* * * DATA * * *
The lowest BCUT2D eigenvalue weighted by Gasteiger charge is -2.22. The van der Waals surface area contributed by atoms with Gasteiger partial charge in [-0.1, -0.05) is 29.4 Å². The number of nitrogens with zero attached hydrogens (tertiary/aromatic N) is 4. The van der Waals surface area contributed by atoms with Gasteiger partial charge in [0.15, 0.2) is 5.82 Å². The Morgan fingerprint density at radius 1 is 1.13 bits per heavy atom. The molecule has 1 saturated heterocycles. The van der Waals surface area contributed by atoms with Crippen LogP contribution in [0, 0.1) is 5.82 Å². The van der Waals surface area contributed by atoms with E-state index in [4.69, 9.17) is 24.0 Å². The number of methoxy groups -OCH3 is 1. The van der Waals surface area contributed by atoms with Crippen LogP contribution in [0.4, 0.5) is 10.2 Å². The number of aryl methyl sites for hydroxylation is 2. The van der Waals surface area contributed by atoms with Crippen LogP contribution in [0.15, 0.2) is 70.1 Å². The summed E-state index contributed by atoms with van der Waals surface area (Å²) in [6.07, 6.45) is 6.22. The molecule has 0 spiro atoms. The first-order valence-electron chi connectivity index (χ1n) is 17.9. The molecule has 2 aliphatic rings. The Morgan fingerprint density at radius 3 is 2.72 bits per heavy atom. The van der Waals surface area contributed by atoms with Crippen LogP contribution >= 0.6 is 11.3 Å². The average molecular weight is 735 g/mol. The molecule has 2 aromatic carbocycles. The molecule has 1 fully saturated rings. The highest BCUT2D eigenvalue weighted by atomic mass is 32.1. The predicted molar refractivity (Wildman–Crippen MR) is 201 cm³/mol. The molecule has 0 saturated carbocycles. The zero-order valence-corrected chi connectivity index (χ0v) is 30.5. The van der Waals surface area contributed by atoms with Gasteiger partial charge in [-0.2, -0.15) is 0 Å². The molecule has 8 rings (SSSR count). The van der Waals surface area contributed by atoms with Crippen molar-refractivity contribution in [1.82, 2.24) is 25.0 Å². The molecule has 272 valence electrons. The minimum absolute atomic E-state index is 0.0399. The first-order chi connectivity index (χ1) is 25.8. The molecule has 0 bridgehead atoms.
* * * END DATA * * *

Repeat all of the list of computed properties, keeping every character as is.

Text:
The lowest BCUT2D eigenvalue weighted by Gasteiger charge is -2.22. The van der Waals surface area contributed by atoms with Gasteiger partial charge in [-0.1, -0.05) is 29.4 Å². The number of nitrogens with zero attached hydrogens (tertiary/aromatic N) is 4. The van der Waals surface area contributed by atoms with Gasteiger partial charge in [0.15, 0.2) is 5.82 Å². The Morgan fingerprint density at radius 1 is 1.13 bits per heavy atom. The molecule has 1 saturated heterocycles. The van der Waals surface area contributed by atoms with Crippen LogP contribution in [0, 0.1) is 5.82 Å². The van der Waals surface area contributed by atoms with E-state index in [4.69, 9.17) is 24.0 Å². The number of methoxy groups -OCH3 is 1. The van der Waals surface area contributed by atoms with Crippen LogP contribution in [0.4, 0.5) is 10.2 Å². The number of aryl methyl sites for hydroxylation is 2. The van der Waals surface area contributed by atoms with Crippen LogP contribution in [0.15, 0.2) is 70.1 Å². The summed E-state index contributed by atoms with van der Waals surface area (Å²) in [6.07, 6.45) is 6.22. The molecule has 0 spiro atoms. The first-order valence-electron chi connectivity index (χ1n) is 17.9. The molecule has 2 aliphatic rings. The Morgan fingerprint density at radius 3 is 2.72 bits per heavy atom. The van der Waals surface area contributed by atoms with Crippen LogP contribution >= 0.6 is 11.3 Å². The average molecular weight is 735 g/mol. The molecule has 2 aromatic carbocycles. The molecule has 1 fully saturated rings. The highest BCUT2D eigenvalue weighted by atomic mass is 32.1. The predicted molar refractivity (Wildman–Crippen MR) is 201 cm³/mol. The molecule has 0 saturated carbocycles. The zero-order valence-corrected chi connectivity index (χ0v) is 30.5. The van der Waals surface area contributed by atoms with Gasteiger partial charge in [-0.2, -0.15) is 0 Å². The molecule has 8 rings (SSSR count). The van der Waals surface area contributed by atoms with Crippen molar-refractivity contribution in [1.82, 2.24) is 25.0 Å². The molecule has 272 valence electrons. The minimum absolute atomic E-state index is 0.0399. The first-order chi connectivity index (χ1) is 25.8. The molecule has 0 bridgehead atoms.